The concept of acuity is used (and sometimes measured) to determine how many nurses you NEED per shift -- regardless of how many nurses you actually have available. Many different tools are available to measure acuity as it used to be a JACHO requirement that hospitals do so regularly and base their staffing on a system that took acuity into account. However, acuity is a VERY tricky concept to measure and to deal with because there are so many nuances involved. For example, some patients require a lot of time with their basic activities of daily living, but are actually very stable and much of that care could be provided by an LPN or aide. Other patients may be very unstable and require a lot of sophisticated nursing judgement, but might not be quite so time-consuming. Other patients require a lot of nursing attention because of their family's needs, or teaching needs, etc. while others have a lot of lab work and they are a "difficult stick." The acuity systems have big problems distiguishing between the different TYPES of acuity and therefore have declined somewhat in their popularity.

    Another problem with the use of acuity systems on a daily basis is the time it takes for the staff to accurately calculate each patient's acuity each shift. Some systems add a tremendous burden to the workload.

    Another problem is with insurance companies. Some started using acuity numbers to determine how much they would pay for that day in the hospitals. That increased the burden on the hospital (and the staff) to document and justify why the patient was classified as he/she was.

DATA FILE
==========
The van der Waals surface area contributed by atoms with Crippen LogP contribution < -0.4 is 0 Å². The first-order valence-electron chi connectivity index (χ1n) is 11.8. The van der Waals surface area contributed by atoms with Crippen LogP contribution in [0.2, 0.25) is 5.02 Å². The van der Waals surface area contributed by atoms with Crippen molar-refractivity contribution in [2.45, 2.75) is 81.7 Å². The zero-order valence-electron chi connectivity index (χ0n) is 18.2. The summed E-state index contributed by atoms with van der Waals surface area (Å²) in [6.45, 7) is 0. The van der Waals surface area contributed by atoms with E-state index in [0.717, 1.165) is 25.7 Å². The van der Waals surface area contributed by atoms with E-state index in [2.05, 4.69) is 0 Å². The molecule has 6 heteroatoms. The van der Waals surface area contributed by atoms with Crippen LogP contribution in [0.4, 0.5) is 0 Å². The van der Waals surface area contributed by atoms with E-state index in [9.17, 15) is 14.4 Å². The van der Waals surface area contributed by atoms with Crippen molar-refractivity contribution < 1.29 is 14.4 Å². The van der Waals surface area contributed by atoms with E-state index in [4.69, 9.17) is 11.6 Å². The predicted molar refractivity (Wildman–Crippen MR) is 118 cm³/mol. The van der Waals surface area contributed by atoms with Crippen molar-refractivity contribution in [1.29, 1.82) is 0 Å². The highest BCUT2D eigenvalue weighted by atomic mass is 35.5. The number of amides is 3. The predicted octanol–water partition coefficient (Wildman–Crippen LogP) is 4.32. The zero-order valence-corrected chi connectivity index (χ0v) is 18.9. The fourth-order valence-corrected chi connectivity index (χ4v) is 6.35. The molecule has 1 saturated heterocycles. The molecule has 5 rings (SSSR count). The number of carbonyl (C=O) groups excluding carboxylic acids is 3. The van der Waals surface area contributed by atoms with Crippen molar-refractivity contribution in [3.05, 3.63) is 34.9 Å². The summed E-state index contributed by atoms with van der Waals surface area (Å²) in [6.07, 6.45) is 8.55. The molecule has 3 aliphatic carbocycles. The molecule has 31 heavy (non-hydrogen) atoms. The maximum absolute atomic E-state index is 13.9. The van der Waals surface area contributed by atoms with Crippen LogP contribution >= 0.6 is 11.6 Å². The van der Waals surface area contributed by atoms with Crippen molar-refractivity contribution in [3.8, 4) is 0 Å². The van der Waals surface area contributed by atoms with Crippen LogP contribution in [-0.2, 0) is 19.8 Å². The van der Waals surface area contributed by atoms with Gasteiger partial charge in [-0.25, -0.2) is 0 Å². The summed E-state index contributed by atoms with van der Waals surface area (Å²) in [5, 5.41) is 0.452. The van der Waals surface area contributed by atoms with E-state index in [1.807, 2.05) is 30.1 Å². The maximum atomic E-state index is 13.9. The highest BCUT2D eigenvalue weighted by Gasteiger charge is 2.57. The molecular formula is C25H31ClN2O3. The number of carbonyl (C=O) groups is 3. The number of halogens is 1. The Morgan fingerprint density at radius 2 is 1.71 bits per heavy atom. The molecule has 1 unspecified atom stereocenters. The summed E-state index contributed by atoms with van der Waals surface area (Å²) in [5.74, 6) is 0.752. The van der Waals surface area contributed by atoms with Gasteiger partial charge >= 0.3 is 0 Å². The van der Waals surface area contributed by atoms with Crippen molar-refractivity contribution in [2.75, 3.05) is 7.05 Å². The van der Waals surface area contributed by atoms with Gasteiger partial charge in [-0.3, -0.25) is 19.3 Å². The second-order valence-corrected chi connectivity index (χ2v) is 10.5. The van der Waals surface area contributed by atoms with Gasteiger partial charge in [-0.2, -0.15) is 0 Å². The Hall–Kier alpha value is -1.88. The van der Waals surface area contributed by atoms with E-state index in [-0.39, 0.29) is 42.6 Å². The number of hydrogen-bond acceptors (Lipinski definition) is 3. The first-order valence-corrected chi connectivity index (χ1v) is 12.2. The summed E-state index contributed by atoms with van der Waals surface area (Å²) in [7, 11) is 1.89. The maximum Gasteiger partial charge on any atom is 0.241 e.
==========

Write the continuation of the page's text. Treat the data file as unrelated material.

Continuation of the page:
Also, computer companies saw an opportunity to make money developing and selling systems that combined acuity scoring with schedule making, payroll, etc. Once a hospital has invested lots of money on an expensive computer system, they are going to want to stick with it even if it is not perfect.

    Currently, JCAHO does not require the use of an acuity scoring system as it once did ... though it does require some assessment of the patients' needs and a system for matching needs with staffing patterns. Nurse managers and scholars are still struggling with trying to develop a way to accurately measure patient needs so that those measurements can used to guide staffing decisions. But there is still a long way to go.

    Final note, it's not just the acuity measuring tool that you use that counts .... it's how you use the system you have ... and what you do with the information it gives you.

    llg -- who's been around the block with this stuff more than a few times.
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    We use WMNS also but if we ever had the staff this said we should have the world will end.We are usually working at half staff